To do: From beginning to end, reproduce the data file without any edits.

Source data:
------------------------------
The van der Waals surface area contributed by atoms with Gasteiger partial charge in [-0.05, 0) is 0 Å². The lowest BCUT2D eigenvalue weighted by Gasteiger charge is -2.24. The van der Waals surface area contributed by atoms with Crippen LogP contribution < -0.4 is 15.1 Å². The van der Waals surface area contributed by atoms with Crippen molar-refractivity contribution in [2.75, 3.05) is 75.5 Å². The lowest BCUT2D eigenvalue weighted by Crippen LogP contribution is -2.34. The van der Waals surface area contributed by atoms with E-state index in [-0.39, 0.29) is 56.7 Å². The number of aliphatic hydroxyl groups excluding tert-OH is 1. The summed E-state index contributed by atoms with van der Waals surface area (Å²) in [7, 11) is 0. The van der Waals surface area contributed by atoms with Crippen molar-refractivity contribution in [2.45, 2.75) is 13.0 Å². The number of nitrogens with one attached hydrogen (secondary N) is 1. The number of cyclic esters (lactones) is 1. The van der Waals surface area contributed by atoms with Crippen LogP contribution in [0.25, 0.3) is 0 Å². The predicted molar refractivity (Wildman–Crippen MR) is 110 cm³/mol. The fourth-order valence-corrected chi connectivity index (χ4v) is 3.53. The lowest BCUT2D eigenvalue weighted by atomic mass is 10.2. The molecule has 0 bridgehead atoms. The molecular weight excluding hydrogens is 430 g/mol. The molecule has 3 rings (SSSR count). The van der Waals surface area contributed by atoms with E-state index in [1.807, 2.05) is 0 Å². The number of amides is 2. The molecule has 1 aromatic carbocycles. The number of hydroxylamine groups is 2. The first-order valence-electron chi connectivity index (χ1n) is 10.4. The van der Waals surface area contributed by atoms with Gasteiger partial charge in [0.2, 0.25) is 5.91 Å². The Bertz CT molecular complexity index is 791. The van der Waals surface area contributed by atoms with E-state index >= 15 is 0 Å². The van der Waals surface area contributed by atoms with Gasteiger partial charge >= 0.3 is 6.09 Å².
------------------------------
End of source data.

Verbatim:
The van der Waals surface area contributed by atoms with Gasteiger partial charge in [-0.05, 0) is 0 Å². The lowest BCUT2D eigenvalue weighted by Gasteiger charge is -2.24. The van der Waals surface area contributed by atoms with Crippen LogP contribution < -0.4 is 15.1 Å². The van der Waals surface area contributed by atoms with Crippen molar-refractivity contribution in [2.75, 3.05) is 75.5 Å². The lowest BCUT2D eigenvalue weighted by Crippen LogP contribution is -2.34. The van der Waals surface area contributed by atoms with E-state index in [-0.39, 0.29) is 56.7 Å². The number of aliphatic hydroxyl groups excluding tert-OH is 1. The summed E-state index contributed by atoms with van der Waals surface area (Å²) in [7, 11) is 0. The van der Waals surface area contributed by atoms with Crippen molar-refractivity contribution in [2.45, 2.75) is 13.0 Å². The number of nitrogens with one attached hydrogen (secondary N) is 1. The number of cyclic esters (lactones) is 1. The van der Waals surface area contributed by atoms with Crippen LogP contribution in [0.25, 0.3) is 0 Å². The predicted molar refractivity (Wildman–Crippen MR) is 110 cm³/mol. The fourth-order valence-corrected chi connectivity index (χ4v) is 3.53. The lowest BCUT2D eigenvalue weighted by atomic mass is 10.2. The molecule has 0 bridgehead atoms. The molecular weight excluding hydrogens is 430 g/mol. The molecule has 3 rings (SSSR count). The van der Waals surface area contributed by atoms with E-state index in [1.807, 2.05) is 0 Å². The number of amides is 2. The molecule has 1 aromatic carbocycles. The number of hydroxylamine groups is 2. The first-order valence-electron chi connectivity index (χ1n) is 10.4. The van der Waals surface area contributed by atoms with Gasteiger partial charge in [0.2, 0.25) is 5.91 Å². The Bertz CT molecular complexity index is 791. The van der Waals surface area contributed by atoms with E-state index >= 15 is 0 Å². The van der Waals surface area contributed by atoms with Gasteiger partial charge >= 0.3 is 6.09 Å².